Jewish leaders recall Payne’s work on Darfur

Jewish leaders recall Payne’s work on Darfur

Jewish leaders in North Jersey expressed sadness at the death of Rep. Donald Payne (D-Dist. 10), the state’s first African-American to be elected to Congress.

Although he and local leaders often differed on Israel, they found common cause in halting the genocide in Darfur and other local and international issues.

“We worked very closely with him on fund-raising for Darfur relief, and he showed great interest in our Ethiopian absorption project in Rishon Letzion and [throughout] Israel,” said Max Kleinman, executive vice president of United Jewish Communities of MetroWest NJ.

Payne, 77, a 12-term member of the House who represented parts of Essex, Union, and Hudson counties, died March 6 at Saint Barnabas Medical Center in Livingston after a battle with colon cancer.

As chair of the House subcommittee on Africa, Payne was the leading congressional champion of halting the slaughter of Sudan’s Darfurians by government-backed militiamen — a cause that was heavily supported by members of the Jewish community.

“We are very saddened by his loss,” said Melanie Gorelick, director of the Community Relations Committee of United Jewish Communities of MetroWest and Central NJ. “I had the honor to work very closely with him on ending the genocide in Darfur, and I appreciate all of the personal time and commitment he gave to this issue.”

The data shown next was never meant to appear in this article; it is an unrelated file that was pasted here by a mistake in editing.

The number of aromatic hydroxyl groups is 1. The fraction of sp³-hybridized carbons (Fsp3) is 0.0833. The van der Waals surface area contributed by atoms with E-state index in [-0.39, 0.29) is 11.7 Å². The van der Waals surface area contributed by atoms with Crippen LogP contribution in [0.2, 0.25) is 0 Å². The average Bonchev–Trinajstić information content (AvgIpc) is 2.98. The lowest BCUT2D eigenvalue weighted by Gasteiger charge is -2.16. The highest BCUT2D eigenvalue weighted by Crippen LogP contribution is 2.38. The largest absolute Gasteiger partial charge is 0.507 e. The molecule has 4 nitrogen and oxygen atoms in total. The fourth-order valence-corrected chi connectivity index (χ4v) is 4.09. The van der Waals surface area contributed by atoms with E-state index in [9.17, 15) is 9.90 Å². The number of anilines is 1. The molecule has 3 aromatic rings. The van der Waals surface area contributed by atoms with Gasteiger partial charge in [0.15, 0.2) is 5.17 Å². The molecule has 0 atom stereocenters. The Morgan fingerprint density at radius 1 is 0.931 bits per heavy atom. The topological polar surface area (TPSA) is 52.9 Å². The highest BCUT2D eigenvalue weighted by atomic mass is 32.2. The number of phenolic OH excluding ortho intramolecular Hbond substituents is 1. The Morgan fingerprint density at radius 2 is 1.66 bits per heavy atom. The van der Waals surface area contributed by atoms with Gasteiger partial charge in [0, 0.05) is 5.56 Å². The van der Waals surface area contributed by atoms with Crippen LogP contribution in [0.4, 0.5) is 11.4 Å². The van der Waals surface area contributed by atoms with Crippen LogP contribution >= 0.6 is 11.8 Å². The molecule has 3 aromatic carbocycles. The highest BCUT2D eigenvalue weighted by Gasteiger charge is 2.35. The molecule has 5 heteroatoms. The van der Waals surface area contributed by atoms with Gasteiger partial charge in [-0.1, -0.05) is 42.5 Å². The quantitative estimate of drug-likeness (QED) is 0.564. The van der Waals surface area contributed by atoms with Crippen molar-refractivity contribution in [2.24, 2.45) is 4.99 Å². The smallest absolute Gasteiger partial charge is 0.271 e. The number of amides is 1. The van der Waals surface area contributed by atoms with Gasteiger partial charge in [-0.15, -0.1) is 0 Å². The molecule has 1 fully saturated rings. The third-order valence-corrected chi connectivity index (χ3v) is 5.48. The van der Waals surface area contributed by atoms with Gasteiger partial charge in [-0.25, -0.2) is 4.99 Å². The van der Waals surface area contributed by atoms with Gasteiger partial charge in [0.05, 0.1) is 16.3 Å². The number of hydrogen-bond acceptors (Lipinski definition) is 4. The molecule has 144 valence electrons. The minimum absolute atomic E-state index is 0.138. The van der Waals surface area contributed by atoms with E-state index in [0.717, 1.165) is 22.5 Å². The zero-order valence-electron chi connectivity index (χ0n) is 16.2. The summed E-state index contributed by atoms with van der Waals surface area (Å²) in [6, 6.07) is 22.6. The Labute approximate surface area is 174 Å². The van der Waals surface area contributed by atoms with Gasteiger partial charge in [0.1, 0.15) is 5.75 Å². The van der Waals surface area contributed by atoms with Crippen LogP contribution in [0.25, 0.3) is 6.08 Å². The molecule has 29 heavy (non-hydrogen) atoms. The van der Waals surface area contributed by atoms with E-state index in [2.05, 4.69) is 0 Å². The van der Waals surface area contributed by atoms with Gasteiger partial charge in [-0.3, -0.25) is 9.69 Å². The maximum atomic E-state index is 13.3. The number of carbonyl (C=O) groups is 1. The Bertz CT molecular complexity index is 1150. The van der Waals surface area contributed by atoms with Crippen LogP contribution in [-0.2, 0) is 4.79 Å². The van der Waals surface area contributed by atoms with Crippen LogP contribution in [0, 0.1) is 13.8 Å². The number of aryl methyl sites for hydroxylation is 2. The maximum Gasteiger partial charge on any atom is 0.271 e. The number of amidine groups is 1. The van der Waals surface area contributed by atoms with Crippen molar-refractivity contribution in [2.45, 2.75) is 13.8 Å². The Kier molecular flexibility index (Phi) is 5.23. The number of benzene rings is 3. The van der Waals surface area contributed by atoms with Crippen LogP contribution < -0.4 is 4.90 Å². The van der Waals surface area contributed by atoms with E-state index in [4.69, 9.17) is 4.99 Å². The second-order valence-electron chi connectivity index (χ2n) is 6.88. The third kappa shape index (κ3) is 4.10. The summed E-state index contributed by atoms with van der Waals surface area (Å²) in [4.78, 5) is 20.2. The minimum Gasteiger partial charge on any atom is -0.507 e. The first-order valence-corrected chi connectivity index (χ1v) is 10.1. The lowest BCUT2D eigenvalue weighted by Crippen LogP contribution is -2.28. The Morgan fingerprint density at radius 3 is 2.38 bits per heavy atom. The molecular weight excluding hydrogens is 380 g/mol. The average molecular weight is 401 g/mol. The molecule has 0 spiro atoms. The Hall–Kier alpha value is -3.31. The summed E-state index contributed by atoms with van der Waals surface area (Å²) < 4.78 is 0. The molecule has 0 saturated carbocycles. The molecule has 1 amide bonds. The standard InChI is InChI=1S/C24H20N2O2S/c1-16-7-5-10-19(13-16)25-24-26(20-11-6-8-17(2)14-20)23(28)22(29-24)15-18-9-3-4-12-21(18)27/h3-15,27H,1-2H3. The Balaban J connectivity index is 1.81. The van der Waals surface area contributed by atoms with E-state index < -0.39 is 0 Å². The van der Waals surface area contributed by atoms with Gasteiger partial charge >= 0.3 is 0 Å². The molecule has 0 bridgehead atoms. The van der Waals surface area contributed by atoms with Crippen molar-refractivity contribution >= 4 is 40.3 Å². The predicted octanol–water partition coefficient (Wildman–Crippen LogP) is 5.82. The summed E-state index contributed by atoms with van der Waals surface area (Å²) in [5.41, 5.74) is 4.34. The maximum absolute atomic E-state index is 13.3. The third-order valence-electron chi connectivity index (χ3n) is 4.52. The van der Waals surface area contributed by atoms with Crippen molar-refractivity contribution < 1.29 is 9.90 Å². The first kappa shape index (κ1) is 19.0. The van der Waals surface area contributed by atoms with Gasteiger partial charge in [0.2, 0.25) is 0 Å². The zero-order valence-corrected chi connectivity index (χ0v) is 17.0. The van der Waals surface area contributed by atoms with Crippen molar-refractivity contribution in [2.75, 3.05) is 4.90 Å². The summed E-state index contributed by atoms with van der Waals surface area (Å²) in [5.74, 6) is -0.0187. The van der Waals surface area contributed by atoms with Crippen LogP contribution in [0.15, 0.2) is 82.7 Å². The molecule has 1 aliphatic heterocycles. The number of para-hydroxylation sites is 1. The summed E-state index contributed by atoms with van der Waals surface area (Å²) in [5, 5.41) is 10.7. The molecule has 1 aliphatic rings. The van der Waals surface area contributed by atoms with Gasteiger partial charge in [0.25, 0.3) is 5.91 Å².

Lori Klinghoffer, president of UJC MetroWest, said, “It was a shame to lose him. It is a loss to his community. He was a very passionate leader and worked with us closely on issues regarding Darfur. For that we appreciated our connection with him.”

Payne often took positions on Israel that broke with other members of the state’s congressional delegation, to the consternation of Jewish leaders. In 2010, he traveled to Israel with a congressional delegation hosted by J Street, the dovish Israel advocacy group.

Steve Newmark of Florham Park, chair of the CRC’s government relations committee, had planned to visit Payne’s office on Capitol Hill March 6 as part of AIPAC’s lobbying effort.

“We went to Israel together two weeks after he was elected, and I’ve stayed friends with him,” said Newmark. But as for Payne’s support of Israel, “It was not as much as I would like to have seen.”

Ferne Hassan of Union, associate director of the American Jewish Committee’s NJ area, told NJ Jewish News, “I respected Payne’s dedication to the people of Darfur and his working to educate the public as to what was going on there. But he was not forthcoming on the subject of Israel. We did not have a partner to speak with in his office. He did not make it easy.”

Payne, a widower, is survived by three children and four grandchildren. His son, Donald Payne Jr., is a Newark city councilman.

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